There are many things distinctive about St Mary’s, not the least being the notes on the day’s readings in the pew-sheets, something to concentrate on before a service begins and to take home and keep in mind during the week. These carefully prepared notes are now happily available to a wider audience, and cover the entire three years of the Common Lectionary.

For each Sunday or Holy Day through the cycle we find handy commentary on the Old Testament, Epistle and Gospel passages, together with some bullet-points directing readers along possible lines of prayer that could arise out of the readings. Rather like the “arrows of delight” used in contemplative prayer, these notes can be welcomed as “arrows of reflection and re-focus” and are nothing if not prayerful themselves.

The comments fill in moments of original context or point out a prophetic path, together with occasional wryness at a “fantastic picture” here, a “mysterious figure” there, or a doubt as to why a particular passage is included in the lectionary at all! More often, though, the thrust of a passage comes through with little apology: Jacob is not “nicer” than Esau, he is simply the one chosen (Genesis 21.8-21). “We can think of parallels in many areas”, the authors shrewdly remark. At other times, the notes are more tentative, as when the Miracle at Cana is glossed as “John probably relates this story to say that Jewish faith (water) has now found its rich and abundant fulfilment in Christ (wine)”. It’s good not to be too prescriptive here, given the resonance of the imagery of living water elsewhere in John. And the bullet-point reminds us that we strive to “return to the strong simplicity of true religion, shaming our clever discussion.”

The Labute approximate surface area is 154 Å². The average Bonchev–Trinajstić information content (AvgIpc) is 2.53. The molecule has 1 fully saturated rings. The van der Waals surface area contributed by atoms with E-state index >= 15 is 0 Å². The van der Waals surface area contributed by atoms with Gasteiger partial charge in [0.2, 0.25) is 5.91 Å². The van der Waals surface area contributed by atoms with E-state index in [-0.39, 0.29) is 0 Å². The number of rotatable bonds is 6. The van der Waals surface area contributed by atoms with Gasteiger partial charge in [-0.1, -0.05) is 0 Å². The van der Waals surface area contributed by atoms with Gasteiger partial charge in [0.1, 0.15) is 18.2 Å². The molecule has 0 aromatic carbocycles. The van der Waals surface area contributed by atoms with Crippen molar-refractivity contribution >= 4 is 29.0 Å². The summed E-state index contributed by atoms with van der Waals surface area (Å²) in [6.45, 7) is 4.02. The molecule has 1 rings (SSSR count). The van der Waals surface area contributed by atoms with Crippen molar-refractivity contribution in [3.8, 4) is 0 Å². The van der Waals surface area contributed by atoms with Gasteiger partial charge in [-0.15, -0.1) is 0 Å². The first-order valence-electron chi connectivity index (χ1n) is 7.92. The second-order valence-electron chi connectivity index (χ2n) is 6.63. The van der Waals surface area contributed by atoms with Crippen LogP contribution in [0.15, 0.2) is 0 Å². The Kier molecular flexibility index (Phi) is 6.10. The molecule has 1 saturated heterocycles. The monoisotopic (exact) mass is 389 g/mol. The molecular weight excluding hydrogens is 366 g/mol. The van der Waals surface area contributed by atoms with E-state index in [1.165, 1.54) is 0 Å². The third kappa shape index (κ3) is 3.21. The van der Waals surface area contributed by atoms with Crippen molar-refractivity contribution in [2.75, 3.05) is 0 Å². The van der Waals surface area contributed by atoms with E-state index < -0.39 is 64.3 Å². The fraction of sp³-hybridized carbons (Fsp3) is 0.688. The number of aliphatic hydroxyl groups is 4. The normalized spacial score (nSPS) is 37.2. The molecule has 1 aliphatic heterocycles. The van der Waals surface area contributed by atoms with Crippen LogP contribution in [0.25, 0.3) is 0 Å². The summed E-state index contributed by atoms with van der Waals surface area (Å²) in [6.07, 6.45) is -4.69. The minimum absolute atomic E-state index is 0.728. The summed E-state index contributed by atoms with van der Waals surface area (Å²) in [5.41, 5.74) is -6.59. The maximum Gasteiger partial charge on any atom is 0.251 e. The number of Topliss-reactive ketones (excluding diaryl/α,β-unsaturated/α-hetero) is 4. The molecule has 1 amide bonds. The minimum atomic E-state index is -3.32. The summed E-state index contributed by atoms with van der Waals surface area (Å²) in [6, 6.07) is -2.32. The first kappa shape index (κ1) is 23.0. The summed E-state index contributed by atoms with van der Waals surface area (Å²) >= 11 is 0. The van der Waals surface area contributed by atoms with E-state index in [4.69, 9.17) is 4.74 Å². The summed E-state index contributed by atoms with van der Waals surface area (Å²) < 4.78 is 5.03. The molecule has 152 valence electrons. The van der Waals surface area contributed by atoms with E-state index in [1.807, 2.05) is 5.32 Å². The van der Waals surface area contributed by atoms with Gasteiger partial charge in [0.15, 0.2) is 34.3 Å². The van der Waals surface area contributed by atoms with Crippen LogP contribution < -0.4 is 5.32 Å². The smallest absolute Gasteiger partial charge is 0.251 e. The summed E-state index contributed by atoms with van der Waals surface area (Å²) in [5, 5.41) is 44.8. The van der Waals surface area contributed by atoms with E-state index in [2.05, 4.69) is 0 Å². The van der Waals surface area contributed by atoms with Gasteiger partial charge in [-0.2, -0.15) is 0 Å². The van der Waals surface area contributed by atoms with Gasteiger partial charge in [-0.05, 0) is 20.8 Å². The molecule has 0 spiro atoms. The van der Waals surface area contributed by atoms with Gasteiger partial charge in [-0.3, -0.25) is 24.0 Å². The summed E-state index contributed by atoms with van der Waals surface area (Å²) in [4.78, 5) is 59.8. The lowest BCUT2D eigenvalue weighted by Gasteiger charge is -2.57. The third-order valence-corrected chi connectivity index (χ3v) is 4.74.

The pattern of a day’s readings is not always straight-forward, and these notes strike a careful balance between recalcitrant passages but without any embarrassment that texts do sometimes bristle at one other. So, for Proper 4 of Year A, we confront an OT reading in which “Israel’s religion appears relentless and unyielding”, but then move to Romans 1.16-17 where the freedom of overflowing grace above merit is paramount, and finally to Matthew 7.21-29, which is shown as redressing the balance in favour of a “moral obedience relentlessly following Jesus…not sidelined by the drama of our response to true faith.” Something to think about here!

The prayer-ideas are gentle and helpful, but do not shy away from awkward questions or a naked prophetic insistence at times. Two themes recur: the need to recognise God always takes the initiative and doesn’t “do business” in ways we expect or predict, together with the urgency of our allowing that to make a really concrete difference in how we live and relate to others.

Above all this is a practical, self-effacing book (in which the authors’ learning surfaces as wisdom and poise but in no other way), and the material is pared to the point of starkness, but full of a rich sense of direction and tenacious reflection. We are lucky to have it, so let’s make sure our copies soon look well-worn.

Peter Larkin


About the Authors

James Woodward is Master of the Foundation of Lady Katherine Leveson and Director of the Leveson Centre for the Study of Aging, Spirituality and Social Policy.

Leslie Houlden worked as a curate in Leeds, and was Principal of Ripon College, Cuddesdon, from 1970 to 1977. His last post was Professor of Theology at King’s College, London, before he retired in 1994.